Celine Dion is ascending.
She is, as she should be, on a pedestal. A column of water rains down around her. She is shimmering, the crystals on her beaded silver gown lighting up, as if electrified by key changes. A knowing look is shared with the audience, 4,298 people with pulses approaching a critical level of danger as they hold their breath in anticipation. Celine Dion is about to belt the bridge to “My Heart Will Go On.”
“You’re heeere…” she sings, effortlessly, angelically, perfectly, undulating through perhaps hundreds of vowel sounds in her Celine Dion vibrato. She whips her beaded cape dramatically, the only way she knows how, creating fabulous wings as the platform raises her toward the rafters of The Colosseum at Caesar’s Palace, “the house that Celine built,” the iconic arena that was erected for her Las Vegas residency debut in 2003.
She has done this, or a version of this, more than 1,000 times in front of more than 4 million people. By my count that is roughly a billion little goosebumps, 500 million tiny hairs on the backs of necks made to stand, and too many raucous rounds of applause to even quantify.
It is roughly 85 minutes before that Dion’s silhouette first appears on the Colosseum stage. Wearing a Schiaparelli couture suit—a pant-and-jacket combo in a gold-foil fabric embellished with a brocade print, in a not-so-subtle homage to Elvis Presley—she struts downstage.
She hits her mark, a command position rooted by her glittering gold boots, and performs a flawless rendition of “Power of Love.” After her first standing ovation of the night, she hams it up with the crowd, an off-the-cuff loopiness that would become a trademark of her show. “We only do it one way, and it’s that way,” she says, both nonsensical and profound. “On Tuesday night! Alright.” Later, she jokes, “I was only supposed to be here for a few months, and here we are 16 years later. What happened?!”
It is a Tuesday in March and, as it happens, the start of a countdown. It is the twentieth-to-last performance of her blockbuster Las Vegas residency.
Her first residency, A New Day, launched March 25, 2003. Celine premiered in 2011. Its final performance will be this Saturday, June 8.
Hearts may go on (and on…), but residencies, even historic, seminal, seismic, game-changing ones, must come to an end.
If you follow Dion on Instagram, and let us be quite firm about this, you absolutely should be, then you’ve noticed a constant parade of celebrities attending the final performances of Celine, as if a red carpet was leading directly from Hollywood to the Colosseum. Kanye and Kim Kardashian West went to celebrate their fifth anniversary. James Corden featured Dion in his popular “Carpool Karaoke” series. She is on the cover of major fashion magazines.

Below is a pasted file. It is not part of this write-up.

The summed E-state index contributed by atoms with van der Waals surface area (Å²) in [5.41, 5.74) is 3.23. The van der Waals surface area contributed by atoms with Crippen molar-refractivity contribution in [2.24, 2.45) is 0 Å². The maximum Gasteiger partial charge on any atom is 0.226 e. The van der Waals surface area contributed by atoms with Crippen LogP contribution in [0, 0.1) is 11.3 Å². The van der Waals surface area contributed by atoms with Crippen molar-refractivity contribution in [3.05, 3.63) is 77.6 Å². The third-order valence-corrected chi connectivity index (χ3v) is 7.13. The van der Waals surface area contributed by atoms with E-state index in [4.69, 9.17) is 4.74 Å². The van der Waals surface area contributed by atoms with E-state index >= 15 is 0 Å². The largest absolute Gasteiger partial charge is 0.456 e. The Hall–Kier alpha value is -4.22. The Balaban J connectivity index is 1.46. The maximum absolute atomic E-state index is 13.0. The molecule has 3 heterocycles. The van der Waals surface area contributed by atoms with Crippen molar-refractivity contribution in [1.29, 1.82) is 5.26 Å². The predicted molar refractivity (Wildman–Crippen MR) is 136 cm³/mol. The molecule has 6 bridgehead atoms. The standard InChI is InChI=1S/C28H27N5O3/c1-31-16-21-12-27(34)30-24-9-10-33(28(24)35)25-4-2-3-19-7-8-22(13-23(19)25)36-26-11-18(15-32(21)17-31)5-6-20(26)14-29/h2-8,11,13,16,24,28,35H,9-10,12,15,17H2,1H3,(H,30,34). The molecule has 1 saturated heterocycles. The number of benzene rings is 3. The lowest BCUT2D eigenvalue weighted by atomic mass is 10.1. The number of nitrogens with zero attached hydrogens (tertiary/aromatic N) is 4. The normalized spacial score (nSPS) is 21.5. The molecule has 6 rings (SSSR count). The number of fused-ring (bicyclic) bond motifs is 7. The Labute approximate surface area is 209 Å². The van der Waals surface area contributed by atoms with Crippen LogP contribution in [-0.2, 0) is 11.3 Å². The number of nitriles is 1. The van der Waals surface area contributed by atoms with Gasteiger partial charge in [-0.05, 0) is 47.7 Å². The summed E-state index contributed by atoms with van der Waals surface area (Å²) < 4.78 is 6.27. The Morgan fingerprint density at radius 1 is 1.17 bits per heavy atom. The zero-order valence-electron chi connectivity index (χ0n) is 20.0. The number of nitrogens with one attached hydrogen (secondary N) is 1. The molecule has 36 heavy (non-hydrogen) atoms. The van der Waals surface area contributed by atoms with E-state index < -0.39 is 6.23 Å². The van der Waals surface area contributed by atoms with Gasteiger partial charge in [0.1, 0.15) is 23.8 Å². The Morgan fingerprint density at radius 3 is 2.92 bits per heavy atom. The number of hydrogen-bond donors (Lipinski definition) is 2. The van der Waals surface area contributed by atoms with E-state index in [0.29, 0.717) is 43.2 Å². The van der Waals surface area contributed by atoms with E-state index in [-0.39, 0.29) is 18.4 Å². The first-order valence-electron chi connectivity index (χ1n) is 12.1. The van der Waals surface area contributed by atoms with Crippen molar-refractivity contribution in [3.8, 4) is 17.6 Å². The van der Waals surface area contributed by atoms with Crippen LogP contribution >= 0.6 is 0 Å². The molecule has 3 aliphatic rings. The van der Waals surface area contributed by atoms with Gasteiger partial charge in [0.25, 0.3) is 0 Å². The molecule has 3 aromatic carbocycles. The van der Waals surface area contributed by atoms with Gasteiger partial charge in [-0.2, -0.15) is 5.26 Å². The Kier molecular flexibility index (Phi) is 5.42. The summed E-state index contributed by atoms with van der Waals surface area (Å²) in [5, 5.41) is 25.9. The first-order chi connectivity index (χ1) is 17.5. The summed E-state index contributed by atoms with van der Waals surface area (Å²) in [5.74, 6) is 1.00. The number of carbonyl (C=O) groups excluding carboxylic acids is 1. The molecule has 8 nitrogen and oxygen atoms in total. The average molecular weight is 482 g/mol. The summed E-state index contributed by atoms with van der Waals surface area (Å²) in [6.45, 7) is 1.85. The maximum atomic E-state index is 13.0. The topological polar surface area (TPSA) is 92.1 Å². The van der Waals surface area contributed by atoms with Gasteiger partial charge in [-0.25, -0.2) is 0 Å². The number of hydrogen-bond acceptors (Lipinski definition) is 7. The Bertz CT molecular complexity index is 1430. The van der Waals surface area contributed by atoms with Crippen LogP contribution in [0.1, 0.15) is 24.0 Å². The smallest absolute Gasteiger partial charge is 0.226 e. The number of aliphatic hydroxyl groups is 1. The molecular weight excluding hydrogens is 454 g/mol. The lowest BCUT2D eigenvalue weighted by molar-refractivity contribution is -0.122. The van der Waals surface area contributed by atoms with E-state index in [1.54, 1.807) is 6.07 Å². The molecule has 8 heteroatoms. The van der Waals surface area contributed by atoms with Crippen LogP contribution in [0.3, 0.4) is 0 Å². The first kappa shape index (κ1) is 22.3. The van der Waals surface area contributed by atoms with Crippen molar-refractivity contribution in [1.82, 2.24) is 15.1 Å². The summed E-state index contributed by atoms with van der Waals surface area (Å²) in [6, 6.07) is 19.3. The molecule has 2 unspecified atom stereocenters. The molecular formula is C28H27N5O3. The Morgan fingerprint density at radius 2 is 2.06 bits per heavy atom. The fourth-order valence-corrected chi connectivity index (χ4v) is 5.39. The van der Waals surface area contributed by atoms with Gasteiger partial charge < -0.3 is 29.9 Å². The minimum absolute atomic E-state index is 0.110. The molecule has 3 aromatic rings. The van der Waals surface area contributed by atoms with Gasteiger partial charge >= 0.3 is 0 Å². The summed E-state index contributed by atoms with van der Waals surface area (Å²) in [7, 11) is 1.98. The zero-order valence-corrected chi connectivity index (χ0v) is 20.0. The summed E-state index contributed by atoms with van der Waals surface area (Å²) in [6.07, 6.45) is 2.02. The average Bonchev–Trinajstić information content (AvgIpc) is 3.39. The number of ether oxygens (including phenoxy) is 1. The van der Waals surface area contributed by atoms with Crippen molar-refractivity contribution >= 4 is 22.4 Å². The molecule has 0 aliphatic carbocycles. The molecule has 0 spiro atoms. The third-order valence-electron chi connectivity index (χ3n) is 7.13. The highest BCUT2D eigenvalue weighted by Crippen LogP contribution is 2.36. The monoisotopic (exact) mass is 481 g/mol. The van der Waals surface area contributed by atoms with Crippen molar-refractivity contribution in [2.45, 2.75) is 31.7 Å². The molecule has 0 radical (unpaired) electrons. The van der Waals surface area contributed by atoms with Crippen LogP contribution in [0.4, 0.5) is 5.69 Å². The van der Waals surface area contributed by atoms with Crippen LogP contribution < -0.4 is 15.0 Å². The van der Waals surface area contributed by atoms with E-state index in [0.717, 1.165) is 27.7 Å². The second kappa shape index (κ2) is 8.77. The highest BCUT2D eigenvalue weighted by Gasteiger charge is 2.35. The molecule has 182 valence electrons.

The pomp and circumstance is fitting; Dion’s residency run has been a triumph. But lost is the distillation of the very real ways that her residency changed, well, everything, from Las Vegas to the music industry to fandom as we know it.
It’s almost too cute, given the town we’re talking about, to call Celine Dion’s decision to start a Las Vegas residency a gamble. But that’s precisely what it was: a singer who, in 2003, was among the most popular and successful pop stars in the world, putting a halt to her lucrative touring schedule to camp out at the Colosseum. It was the equivalent of pitching a tent in an entertainment graveyard.
“Vegas was a place where singers go to die,” Jon Gray, general manager of Palms Casino Resort, says. “Celine changed that.”
Like any truly devout diva worshipper, we took a pilgrimage to our Mecca, the Las Vegas strip, to pay our final respects, going in and out of casinos where, now, the likes of Lady Gaga, Christina Aguilera, Cardi B, and Drake are plastered on billboards once reserved for the Osmonds, Wayne Newton, and Liberace. We talked to managers, venue bookers, and music-industry insiders about the impact Dion has had not only on the city and the culture of Vegas, but on the music business itself and what it means to be an artist in 2019.
As Chas Smith, vice president of entertainment at Hard Rock Hotel, summarizes it, repeating what has become for us a daily mantra, “Thank god for Celine Dion.”
Celine Dion’s first Vegas contract made headlines: five nights a week at Caesar’s Palace, for three years. “It’s unprecedented for a pop superstar to agree to be anchored to one venue for such a length time,” the Los Angeles Times wrote in 2001. It was reported that the deal was worth $45 million, approximating what she would earn on a 40-date world tour at that time in her career.
Prior to Dion, Vegas’ biggest artist announcement happened two years prior, with the news that Wayne Newton had signed a 10-year contract at the Stardust Hotel and Casino. Newton hadn’t released a new album in 20 years. By comparison, Dion had just released A New Day Has Come, which debuted at number one in 17 countries and was eventually certified six times platinum. She had sold more than 37 million albums in the United States alone, and was one of the biggest-selling female artists in recording history.
There was certainly respect in the payday, not to mention the fact that a $124 million venue was being built just for her shows. But it was still…Vegas.
“I remember they ridiculed her for it,” Smith says. “Her reputation suffered. They were like, ‘Oh, she’s done. She’s just going to ride out her career.’”